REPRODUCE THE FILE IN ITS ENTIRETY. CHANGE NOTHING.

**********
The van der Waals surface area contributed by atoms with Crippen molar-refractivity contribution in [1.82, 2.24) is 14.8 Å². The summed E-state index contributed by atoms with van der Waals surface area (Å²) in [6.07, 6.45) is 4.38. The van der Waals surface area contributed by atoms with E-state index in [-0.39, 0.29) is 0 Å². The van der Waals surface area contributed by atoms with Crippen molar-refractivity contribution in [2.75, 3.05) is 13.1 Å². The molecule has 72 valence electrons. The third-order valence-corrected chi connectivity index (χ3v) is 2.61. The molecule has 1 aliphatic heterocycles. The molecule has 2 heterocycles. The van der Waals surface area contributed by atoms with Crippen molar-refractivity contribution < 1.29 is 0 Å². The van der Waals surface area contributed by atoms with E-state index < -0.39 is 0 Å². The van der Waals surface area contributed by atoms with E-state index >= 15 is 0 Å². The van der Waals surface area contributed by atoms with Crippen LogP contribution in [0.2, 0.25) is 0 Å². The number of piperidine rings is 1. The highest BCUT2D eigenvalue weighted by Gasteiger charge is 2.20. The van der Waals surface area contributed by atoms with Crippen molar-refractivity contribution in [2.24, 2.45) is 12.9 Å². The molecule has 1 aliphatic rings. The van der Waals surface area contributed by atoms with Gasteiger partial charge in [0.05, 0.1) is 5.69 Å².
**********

The van der Waals surface area contributed by atoms with Crippen molar-refractivity contribution in [1.82, 2.24) is 14.8 Å². The summed E-state index contributed by atoms with van der Waals surface area (Å²) in [6.07, 6.45) is 4.38. The van der Waals surface area contributed by atoms with E-state index in [-0.39, 0.29) is 0 Å². The van der Waals surface area contributed by atoms with Crippen molar-refractivity contribution in [2.75, 3.05) is 13.1 Å². The molecule has 72 valence electrons. The third-order valence-corrected chi connectivity index (χ3v) is 2.61. The molecule has 1 aliphatic heterocycles. The molecule has 2 heterocycles. The van der Waals surface area contributed by atoms with Crippen molar-refractivity contribution < 1.29 is 0 Å². The van der Waals surface area contributed by atoms with E-state index < -0.39 is 0 Å². The van der Waals surface area contributed by atoms with E-state index >= 15 is 0 Å². The van der Waals surface area contributed by atoms with Crippen LogP contribution in [0.2, 0.25) is 0 Å². The number of piperidine rings is 1. The highest BCUT2D eigenvalue weighted by Gasteiger charge is 2.20. The van der Waals surface area contributed by atoms with Crippen molar-refractivity contribution in [2.24, 2.45) is 12.9 Å². The molecule has 1 aliphatic rings. The van der Waals surface area contributed by atoms with Gasteiger partial charge in [0.05, 0.1) is 5.69 Å².